The UK government is to look into online petitioning which would allow the public to propose topics of discussion for parliament the government and intends to shut down the e-petitions part of the Number 10 website. Set-up under Tony Blair e-petitions has been suspended since the general election. The plan is to open a similar facility on the Directgov website which would be more closely moderated, with petitions checked closely for 'eligibility'.
BBC coverage of the story has given a fairly strong bias to the proceedings stating that various politicians feel that this would waste parliament time on trivial issues as well as pointing out various precedents such as petitioning Gordon Brown to resign and asking for Jeremy Clarkson to become prime minister.
However, the BBC politics podcast has raised the issue of having greater public involvement with political decision making with regard to referendums and have highlighted that in countries where referendum are held on issues such as education cuts; the public is presented with a variety of choices and information on the consequences of making cuts in one direction over another, with successful results.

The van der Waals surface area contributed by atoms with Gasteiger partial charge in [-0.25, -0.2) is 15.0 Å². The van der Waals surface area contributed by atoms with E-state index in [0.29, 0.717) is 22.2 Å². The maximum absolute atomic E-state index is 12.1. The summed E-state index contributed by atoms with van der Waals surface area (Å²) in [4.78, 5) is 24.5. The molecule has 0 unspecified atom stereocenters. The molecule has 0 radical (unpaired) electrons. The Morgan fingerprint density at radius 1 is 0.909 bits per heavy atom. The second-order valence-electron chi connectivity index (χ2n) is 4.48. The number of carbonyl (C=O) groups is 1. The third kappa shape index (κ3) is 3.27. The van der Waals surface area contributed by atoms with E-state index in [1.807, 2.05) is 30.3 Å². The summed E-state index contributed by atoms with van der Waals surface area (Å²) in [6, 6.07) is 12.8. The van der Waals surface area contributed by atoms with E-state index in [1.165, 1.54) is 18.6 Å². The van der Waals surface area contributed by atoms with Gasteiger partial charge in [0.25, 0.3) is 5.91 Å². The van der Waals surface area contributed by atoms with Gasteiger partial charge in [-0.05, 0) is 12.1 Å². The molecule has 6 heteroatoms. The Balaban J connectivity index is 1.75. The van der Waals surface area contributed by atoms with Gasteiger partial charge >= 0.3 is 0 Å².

Marrying online public petitions such as the ones proposed with a direct referendum procedure could mean the rehabilitation of government in the eyes of the public at a time when recent polls show that 40% of the UK public do not trust any party at all.
Switzerland is held up as an example of referendum heavy government dubbed Direct Democracy, where the public votes on a number of policy decisions, a style of government of interest to both Conservative and Labour policy makers.